Dihydrolipoamide dehydrogenase deficiency

Overview

What is dihydrolipoamide dehydrogenase deficiency?

Dihydrolipamide dehydrogenase deficiency, or DLD, is a severe metabolic disorder that causes neurological and liver problems. The symptoms of DLD are seen after episodes of stress such as fever, infection, injury or other bodily stress. The onset of DLD is often in the neonatal period but can be seen in the second or third decade. Most affected individuals do not survive the first years of life. Those who survive past early childhood often have delayed development and growth, muscle stiffness, seizures, and inability to coordinate muscle movements. Many of those diagnosed later in life have only liver disease without neurological problems. These individuals are the minority of those affected by DLD.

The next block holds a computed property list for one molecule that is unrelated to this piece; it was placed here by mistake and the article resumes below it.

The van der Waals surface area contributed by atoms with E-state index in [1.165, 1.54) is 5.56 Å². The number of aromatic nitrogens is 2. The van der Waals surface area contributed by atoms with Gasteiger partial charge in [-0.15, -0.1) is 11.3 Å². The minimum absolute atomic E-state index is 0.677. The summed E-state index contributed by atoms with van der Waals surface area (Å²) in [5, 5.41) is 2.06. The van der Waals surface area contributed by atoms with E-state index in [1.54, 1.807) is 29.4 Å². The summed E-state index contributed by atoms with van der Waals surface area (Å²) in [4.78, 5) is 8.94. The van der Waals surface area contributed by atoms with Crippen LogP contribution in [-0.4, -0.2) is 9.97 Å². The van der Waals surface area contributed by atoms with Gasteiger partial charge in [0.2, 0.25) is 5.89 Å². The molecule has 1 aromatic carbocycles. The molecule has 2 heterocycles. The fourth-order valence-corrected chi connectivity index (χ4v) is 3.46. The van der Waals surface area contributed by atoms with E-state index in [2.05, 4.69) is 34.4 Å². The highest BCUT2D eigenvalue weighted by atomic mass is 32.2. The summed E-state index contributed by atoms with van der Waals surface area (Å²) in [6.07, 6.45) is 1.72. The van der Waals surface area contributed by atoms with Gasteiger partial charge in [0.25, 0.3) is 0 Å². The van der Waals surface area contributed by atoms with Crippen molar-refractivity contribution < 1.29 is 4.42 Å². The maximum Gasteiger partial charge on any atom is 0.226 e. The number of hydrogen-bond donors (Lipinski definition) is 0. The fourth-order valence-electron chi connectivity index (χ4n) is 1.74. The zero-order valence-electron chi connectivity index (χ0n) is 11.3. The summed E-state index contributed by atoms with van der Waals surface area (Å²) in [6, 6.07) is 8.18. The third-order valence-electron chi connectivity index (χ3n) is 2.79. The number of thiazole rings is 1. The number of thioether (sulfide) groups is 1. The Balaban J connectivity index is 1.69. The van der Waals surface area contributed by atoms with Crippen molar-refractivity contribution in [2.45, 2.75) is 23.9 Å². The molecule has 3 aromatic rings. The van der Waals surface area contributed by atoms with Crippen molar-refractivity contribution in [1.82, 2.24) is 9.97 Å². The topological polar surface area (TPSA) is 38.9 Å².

SOURCE: Emory University - Department of Human Genetics in collaboration with ThinkGenetic • https://www.thinkgenetic.com/diseases/dihydrolipoamide-dehydrogenase-deficiency/overview/3433 • DATE UPDATED: 2016-08-31

References

Dihydrolipoamide dehydrogenase deficiency. (2014, September). Retrieved February 18, 2016, from Genetics Home Reference. Web. Genetics Home Reference

Quinonez, S.C. and Thoene, J.G. "Dihydrolipoamide Dehydrogenase Deficiency." 17 July 2014. In: Pagon RA, Adam MP, Ardinger HH, et al., editors. GeneReviews. Seattle (WA): University of Washington. Web. GeneReviews

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